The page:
I found these bikes yield satisfactory results if you short-shift through the gears and ride around town in fourth or fifth at 4000rpm.
Out on the highway, they cruise without stress at 4000 revs in sixth. Since the engine pulls lustily from 3000 revs, you can roll on the throttle without having to drop a cog.
I pushed moderately hard through traffic and winding hills, yet the Interceptor yielded impressive economy figures over about 500km of 3.6L/100km.
That means range of almost 350km from the 12.5-litre tank.
The Interceptor 650 I rode was fitted with aftermarket slip-on Emgo mufflers for an extra $300.
Richard regrets fitting them to the Interceptor, saying they don’t suit its more sedate image.
He says they should have gone on the more racey-looking Continental GT cafe racer.
They also sound a little nasty and anti-social when revved hard, although they do give the throttle improved response, he says.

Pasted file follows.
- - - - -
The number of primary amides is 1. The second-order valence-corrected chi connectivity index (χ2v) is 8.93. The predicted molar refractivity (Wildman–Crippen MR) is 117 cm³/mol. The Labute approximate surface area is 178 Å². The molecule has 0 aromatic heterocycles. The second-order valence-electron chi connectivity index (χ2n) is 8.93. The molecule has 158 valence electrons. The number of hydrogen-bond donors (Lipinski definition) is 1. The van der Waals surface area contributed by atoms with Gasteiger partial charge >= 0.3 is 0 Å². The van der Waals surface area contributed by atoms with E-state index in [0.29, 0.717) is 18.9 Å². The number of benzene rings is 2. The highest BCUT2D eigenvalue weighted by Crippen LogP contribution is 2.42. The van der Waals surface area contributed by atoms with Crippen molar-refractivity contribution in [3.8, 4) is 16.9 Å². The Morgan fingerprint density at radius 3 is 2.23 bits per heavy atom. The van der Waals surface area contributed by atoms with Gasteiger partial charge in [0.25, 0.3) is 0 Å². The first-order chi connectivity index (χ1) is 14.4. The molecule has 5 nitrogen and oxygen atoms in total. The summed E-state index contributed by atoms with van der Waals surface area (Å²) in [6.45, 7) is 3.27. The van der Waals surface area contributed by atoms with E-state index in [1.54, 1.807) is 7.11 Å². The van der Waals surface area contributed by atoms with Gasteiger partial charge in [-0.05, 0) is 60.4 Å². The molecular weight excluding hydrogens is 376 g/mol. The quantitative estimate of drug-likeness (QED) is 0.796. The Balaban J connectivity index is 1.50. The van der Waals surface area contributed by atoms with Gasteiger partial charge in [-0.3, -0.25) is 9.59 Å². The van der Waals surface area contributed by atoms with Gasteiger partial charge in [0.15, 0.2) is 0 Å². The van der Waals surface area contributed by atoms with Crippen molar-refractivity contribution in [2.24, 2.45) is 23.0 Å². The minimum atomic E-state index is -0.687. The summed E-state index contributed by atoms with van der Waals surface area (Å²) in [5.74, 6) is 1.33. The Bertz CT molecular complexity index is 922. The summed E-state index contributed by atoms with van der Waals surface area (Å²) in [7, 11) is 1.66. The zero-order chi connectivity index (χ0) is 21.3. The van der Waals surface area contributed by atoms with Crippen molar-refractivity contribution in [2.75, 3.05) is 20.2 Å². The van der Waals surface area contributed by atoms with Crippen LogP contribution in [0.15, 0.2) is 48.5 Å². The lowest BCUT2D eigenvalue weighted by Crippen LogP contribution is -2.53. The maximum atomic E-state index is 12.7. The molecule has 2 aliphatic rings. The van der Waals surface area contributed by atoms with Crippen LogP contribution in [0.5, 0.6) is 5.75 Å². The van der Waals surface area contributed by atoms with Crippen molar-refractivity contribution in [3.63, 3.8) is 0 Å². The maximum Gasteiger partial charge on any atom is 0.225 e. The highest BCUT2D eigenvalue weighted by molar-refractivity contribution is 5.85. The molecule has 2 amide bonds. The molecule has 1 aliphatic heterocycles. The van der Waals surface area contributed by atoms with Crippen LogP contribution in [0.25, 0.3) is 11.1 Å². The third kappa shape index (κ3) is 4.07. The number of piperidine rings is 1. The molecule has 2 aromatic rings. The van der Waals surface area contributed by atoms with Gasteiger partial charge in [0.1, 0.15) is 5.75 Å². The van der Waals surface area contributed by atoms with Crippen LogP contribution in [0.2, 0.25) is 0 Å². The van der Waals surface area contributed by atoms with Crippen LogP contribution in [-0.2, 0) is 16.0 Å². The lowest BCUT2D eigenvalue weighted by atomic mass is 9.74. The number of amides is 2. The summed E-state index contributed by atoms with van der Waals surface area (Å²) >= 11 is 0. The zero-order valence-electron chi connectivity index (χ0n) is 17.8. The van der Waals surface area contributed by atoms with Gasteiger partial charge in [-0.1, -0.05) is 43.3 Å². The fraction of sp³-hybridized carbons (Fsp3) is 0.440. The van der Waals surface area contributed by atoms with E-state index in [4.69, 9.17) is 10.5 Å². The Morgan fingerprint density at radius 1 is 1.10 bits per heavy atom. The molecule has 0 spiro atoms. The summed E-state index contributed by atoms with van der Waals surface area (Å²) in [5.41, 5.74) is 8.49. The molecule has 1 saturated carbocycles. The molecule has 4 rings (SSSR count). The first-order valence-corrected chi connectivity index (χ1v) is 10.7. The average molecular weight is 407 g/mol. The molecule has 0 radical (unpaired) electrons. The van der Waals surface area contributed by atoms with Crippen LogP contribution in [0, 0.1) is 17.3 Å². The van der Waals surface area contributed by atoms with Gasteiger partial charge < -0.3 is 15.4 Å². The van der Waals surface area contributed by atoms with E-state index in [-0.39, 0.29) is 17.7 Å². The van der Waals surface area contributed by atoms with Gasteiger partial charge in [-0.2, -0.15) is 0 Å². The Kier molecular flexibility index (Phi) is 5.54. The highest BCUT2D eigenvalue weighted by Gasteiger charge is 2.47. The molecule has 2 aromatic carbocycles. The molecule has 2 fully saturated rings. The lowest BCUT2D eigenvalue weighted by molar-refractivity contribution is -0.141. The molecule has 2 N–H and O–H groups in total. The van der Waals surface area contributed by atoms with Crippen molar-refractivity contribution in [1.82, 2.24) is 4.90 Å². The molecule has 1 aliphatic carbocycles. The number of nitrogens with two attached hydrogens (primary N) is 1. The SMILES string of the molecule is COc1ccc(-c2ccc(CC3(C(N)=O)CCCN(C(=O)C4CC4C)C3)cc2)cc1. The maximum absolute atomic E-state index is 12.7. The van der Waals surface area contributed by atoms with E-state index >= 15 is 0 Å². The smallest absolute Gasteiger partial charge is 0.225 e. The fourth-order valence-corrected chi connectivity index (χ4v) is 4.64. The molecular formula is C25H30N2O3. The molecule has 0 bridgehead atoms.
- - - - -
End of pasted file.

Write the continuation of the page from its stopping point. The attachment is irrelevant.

There are S&S Cycle mufflers coming in about six months that promise a better sound.
Ride and handling
The twin cradle frame and twin-shock suspension set-up is as traditional as it gets, but it works.
It’s not the lightest 650 out there at 202kg dry, but the frame and suspension combine to provide a light-steering, agile bike.
I found the American-made Grabriel shocks a little on the soft side for my 80kg frame, even after pumping up the rear preload to the fourth of five settings.
You can adjust them by hand if you’re strong and put the bike on its centre stand, although there is a C spanner included in the toolkit.